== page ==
Senate Democrats urge Meta to stop plans to market metaverse to teens

Stock Photo, tags: meta plans -

Two Senate Democrats have urged Meta CEO Mark Zuckerberg to halt plans to release the Horizon Worlds metaverse, a mobile application aimed at teenagers aged 13 to 17.

Senators Richard Blumenthal of Connecticut and Ed Markey of Massachusetts cited the company’s poor history with child protection regulations in their concern for Meta’s project plans. Meta plans to open up Horizon to teenagers as soon as this month.

“As our constituents grow increasingly concerned about the effects of online platforms and social media apps on teens’ well-being, your plans to imminently pull these young people into an under-researched, potentially dangerous virtual realm with consequences for their physical and mental health is unacceptable,” Senators Markey and Blumenthal said in their letter.

“Any strategy to invite young users into a digital space rife with potential harms should not be driven by a goal to maximize profit.”

While Meta has yet to comment on the letter, the company announced parental supervision tools for Quest headset owners last June. These tools allow adult guardians to view, approve and block applications on their children’s behalf.

Company spokespeople have also previously mentioned that Meta’s Quest headsets were made with teenagers as young as 13 in mind, insisting that Meta aims to deliver a great experience for young adults and teenagers in its virtual reality setting.

Concerns for safety

Even before their current pivot in the audience for Horizon, the Senate has brought up concerns regarding Meta’s targeting. Senators Markey and Blumenthal pointed to past internal errors within Meta’s supposedly child-friendly Messenger Kids, which allowed children to interact with strangers. Meta’s spokespeople later claimed that the error only applied to a few users.

In the past, lawmakers have also riled against Meta’s plans to expand their popular social media service, Instagram, for children. Senators cited internal research that discovered the application’s harmful effects on teenage girls in 2021. The backlash forced Meta to suspend their plans to release Instagram for kids.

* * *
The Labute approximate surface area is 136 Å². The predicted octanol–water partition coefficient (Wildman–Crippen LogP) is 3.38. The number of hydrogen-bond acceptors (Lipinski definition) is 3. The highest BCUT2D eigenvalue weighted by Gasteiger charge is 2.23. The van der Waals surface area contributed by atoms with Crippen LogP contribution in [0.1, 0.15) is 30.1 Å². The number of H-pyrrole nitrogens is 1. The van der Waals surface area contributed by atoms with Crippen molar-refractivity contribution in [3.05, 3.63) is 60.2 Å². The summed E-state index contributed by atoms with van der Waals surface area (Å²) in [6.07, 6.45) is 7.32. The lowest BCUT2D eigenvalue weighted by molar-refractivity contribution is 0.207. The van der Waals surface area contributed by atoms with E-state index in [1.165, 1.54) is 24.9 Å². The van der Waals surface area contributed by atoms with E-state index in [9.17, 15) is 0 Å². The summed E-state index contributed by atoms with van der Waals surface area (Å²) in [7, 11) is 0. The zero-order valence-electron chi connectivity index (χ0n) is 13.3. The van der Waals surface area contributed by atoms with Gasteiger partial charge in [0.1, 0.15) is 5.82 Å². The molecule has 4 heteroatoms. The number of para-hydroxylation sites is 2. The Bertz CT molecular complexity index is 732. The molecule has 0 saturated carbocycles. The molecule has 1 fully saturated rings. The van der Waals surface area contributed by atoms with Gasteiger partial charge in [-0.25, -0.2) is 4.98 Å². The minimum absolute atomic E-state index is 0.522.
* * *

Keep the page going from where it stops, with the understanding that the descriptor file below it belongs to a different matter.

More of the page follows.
“With a documented track record of failure to protect children and teens, Meta has lost parents’, pediatricians’, policymakers’, and the public’s trust,” Senators Markey and Blumenthal said in their letter.

Data collection was also a significant concern in the senator’s letter. Horizon and relevant Meta Quest devices collect data on face and eye movement, important identification tools that may be misused in the future.

Virtual reality may also potentially expose teenagers to more visceral abusive behavior online, including verbal or sexual harassment from other metaverse users.

Meta spokespeople remarked that face and eye tracking currently only exist on Quest Pro devices, which cost over $1,500. These devices also allegedly implement various protections to avoid violations against their users’ privacy.

Meta’s recent struggles in building its user base have largely affected its current plans. Last year, leaked internal documents showed that Horizon struggled to maintain over 200,000 active users.

Beyond expanding its audience to younger generations, the company also plans to implement a two-dimensional version of Horizon. This version will be available on PC and mobile and will be released sometime in 2023.